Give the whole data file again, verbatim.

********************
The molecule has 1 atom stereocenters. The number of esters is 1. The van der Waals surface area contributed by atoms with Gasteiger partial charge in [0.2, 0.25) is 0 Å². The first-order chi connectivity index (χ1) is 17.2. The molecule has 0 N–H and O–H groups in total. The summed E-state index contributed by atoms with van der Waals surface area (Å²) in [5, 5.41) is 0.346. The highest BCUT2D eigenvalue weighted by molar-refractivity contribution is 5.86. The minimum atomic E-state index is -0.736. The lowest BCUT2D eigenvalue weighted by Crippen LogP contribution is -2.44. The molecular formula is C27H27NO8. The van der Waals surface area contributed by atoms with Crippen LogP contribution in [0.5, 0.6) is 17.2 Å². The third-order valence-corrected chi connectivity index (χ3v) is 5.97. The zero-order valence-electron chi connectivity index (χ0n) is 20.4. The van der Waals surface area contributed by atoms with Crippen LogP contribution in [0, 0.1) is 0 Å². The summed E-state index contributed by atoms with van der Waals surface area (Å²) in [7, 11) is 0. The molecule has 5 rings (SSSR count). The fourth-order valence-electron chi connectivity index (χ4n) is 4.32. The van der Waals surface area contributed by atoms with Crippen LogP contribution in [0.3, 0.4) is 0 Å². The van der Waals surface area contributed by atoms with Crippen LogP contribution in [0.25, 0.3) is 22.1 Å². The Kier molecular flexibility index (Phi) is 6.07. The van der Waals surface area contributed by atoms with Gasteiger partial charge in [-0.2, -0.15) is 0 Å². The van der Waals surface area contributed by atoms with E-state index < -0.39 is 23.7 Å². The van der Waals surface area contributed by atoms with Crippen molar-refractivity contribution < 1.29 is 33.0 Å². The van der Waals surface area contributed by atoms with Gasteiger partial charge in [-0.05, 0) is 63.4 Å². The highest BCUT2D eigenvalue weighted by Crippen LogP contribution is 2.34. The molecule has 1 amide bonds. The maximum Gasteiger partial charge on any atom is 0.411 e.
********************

The molecule has 1 atom stereocenters. The number of esters is 1. The van der Waals surface area contributed by atoms with Gasteiger partial charge in [0.2, 0.25) is 0 Å². The first-order chi connectivity index (χ1) is 17.2. The molecule has 0 N–H and O–H groups in total. The summed E-state index contributed by atoms with van der Waals surface area (Å²) in [5, 5.41) is 0.346. The highest BCUT2D eigenvalue weighted by molar-refractivity contribution is 5.86. The minimum atomic E-state index is -0.736. The lowest BCUT2D eigenvalue weighted by Crippen LogP contribution is -2.44. The molecular formula is C27H27NO8. The van der Waals surface area contributed by atoms with Crippen LogP contribution in [0.5, 0.6) is 17.2 Å². The third-order valence-corrected chi connectivity index (χ3v) is 5.97. The zero-order valence-electron chi connectivity index (χ0n) is 20.4. The van der Waals surface area contributed by atoms with Crippen LogP contribution in [0, 0.1) is 0 Å². The summed E-state index contributed by atoms with van der Waals surface area (Å²) in [7, 11) is 0. The molecule has 5 rings (SSSR count). The fourth-order valence-electron chi connectivity index (χ4n) is 4.32. The van der Waals surface area contributed by atoms with Crippen LogP contribution in [0.3, 0.4) is 0 Å². The van der Waals surface area contributed by atoms with Crippen LogP contribution in [0.25, 0.3) is 22.1 Å². The Kier molecular flexibility index (Phi) is 6.07. The van der Waals surface area contributed by atoms with Gasteiger partial charge in [-0.2, -0.15) is 0 Å². The van der Waals surface area contributed by atoms with E-state index < -0.39 is 23.7 Å². The van der Waals surface area contributed by atoms with Crippen molar-refractivity contribution < 1.29 is 33.0 Å². The van der Waals surface area contributed by atoms with Gasteiger partial charge in [-0.05, 0) is 63.4 Å². The highest BCUT2D eigenvalue weighted by Crippen LogP contribution is 2.34. The molecule has 1 amide bonds. The maximum Gasteiger partial charge on any atom is 0.411 e.